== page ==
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Scholarship To Help Kids Go To Private Schools Up For Debate

A bill aimed at helping lower-income students afford private schools is up for debate in the Nevada Assembly.

AB165 is scheduled for a hearing Wednesday.

It would allow businesses credit toward their modified business tax bill if they donated to a qualifying scholarship organization. The organization would give scholarships to students whose household income doesn't exceed 300 percent of the poverty level.

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Republican Gov. Brian Sandoval mentioned the program in his State of the State speech. Proponents say it would help students leave lower-achieving schools and attend better ones.

But Democrats are generally uneasy about the idea, saying it gives away state resources through the tax credits that should benefit public schools first.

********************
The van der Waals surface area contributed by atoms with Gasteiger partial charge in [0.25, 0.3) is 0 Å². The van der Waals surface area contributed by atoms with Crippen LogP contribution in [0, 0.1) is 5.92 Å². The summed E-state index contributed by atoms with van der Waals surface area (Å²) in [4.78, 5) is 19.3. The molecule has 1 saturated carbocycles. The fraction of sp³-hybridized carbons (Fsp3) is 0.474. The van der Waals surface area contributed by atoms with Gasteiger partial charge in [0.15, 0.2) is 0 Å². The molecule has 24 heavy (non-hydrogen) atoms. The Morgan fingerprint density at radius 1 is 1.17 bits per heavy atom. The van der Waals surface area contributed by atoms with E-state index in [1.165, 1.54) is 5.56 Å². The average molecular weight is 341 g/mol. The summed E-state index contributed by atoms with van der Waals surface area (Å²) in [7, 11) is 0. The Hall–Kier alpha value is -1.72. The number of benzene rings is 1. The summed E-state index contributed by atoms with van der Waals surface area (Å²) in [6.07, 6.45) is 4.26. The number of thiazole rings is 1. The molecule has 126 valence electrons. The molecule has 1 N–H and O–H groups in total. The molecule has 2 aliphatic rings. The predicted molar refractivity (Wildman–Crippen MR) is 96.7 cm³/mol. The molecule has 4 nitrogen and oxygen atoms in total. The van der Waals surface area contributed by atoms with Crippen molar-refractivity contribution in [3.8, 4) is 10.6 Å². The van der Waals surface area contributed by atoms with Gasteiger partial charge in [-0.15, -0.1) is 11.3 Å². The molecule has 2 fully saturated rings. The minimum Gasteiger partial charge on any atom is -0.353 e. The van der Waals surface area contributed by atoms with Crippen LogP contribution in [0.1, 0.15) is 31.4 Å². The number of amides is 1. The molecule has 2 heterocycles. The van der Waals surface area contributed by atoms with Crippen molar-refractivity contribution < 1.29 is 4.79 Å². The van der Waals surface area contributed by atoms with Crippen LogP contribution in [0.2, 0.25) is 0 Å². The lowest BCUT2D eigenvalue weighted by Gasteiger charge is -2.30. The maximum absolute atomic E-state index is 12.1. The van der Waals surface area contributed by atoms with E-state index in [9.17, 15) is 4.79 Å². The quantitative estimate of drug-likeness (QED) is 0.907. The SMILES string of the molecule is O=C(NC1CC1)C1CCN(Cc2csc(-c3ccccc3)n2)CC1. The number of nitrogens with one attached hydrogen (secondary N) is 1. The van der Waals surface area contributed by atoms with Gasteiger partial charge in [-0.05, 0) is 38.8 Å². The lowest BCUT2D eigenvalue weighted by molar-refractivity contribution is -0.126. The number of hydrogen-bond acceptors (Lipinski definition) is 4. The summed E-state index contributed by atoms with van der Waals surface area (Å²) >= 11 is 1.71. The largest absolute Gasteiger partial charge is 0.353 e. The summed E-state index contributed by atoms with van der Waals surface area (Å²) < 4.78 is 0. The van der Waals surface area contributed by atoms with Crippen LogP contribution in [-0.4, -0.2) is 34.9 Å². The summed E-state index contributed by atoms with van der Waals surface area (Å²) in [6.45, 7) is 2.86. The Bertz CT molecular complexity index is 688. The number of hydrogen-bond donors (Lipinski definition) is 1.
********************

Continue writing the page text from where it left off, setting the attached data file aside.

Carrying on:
Similar programs are running in other states. According to the National Conference of State Legislatures, 14 states have scholarship tax credit programs.

In North Carolina, it is being challenged in court because money there can be used for religious schools which can exclude students based on faith and because private school don’t have to meet the same achievement standards as public schools.

In Florida, where a tax credit scholarship program has been running since 2001, 51,075 students were enrolled in the 2012-13 school year and most of those students were minority students.

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Under the Nevada measure, the state can't offer more than $10 million in credits in its first year.

(The Associated Press contributed to this report)
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Natalie is an Emmy-award winning journalist who has worked in the Las Vegas market since August 1996, starting as a newscast producer for KLAS-TV Channel 8, and later as an online editor for